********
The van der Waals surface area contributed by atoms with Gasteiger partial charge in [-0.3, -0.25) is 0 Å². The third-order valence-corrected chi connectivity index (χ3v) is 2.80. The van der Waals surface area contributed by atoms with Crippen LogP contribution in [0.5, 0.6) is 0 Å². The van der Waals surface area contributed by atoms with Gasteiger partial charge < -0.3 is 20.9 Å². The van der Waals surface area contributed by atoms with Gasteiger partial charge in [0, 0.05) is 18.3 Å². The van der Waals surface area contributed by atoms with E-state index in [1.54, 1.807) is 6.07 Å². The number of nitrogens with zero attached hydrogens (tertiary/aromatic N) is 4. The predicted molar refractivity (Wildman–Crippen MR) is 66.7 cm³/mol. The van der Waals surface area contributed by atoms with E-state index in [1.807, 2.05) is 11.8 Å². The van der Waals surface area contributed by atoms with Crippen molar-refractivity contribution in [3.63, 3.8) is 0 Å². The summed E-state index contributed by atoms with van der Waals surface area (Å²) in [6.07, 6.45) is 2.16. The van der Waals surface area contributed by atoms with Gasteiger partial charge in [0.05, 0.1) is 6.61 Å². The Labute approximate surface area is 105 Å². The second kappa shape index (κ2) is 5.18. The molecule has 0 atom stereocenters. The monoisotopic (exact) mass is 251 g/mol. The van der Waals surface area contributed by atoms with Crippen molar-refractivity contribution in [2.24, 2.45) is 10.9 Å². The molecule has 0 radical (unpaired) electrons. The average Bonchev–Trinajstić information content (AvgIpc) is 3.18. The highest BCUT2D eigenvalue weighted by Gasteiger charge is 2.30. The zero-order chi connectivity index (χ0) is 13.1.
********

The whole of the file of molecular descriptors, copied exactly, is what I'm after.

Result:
The van der Waals surface area contributed by atoms with Gasteiger partial charge in [-0.3, -0.25) is 0 Å². The third-order valence-corrected chi connectivity index (χ3v) is 2.80. The van der Waals surface area contributed by atoms with Crippen LogP contribution in [0.5, 0.6) is 0 Å². The van der Waals surface area contributed by atoms with Gasteiger partial charge < -0.3 is 20.9 Å². The van der Waals surface area contributed by atoms with Gasteiger partial charge in [0, 0.05) is 18.3 Å². The van der Waals surface area contributed by atoms with E-state index in [1.54, 1.807) is 6.07 Å². The number of nitrogens with zero attached hydrogens (tertiary/aromatic N) is 4. The predicted molar refractivity (Wildman–Crippen MR) is 66.7 cm³/mol. The van der Waals surface area contributed by atoms with E-state index in [1.807, 2.05) is 11.8 Å². The van der Waals surface area contributed by atoms with Crippen molar-refractivity contribution in [3.63, 3.8) is 0 Å². The summed E-state index contributed by atoms with van der Waals surface area (Å²) in [6.07, 6.45) is 2.16. The van der Waals surface area contributed by atoms with Gasteiger partial charge in [0.05, 0.1) is 6.61 Å². The Labute approximate surface area is 105 Å². The second kappa shape index (κ2) is 5.18. The molecule has 0 atom stereocenters. The monoisotopic (exact) mass is 251 g/mol. The van der Waals surface area contributed by atoms with Crippen molar-refractivity contribution in [2.24, 2.45) is 10.9 Å². The molecule has 0 radical (unpaired) electrons. The average Bonchev–Trinajstić information content (AvgIpc) is 3.18. The highest BCUT2D eigenvalue weighted by Gasteiger charge is 2.30. The zero-order chi connectivity index (χ0) is 13.1.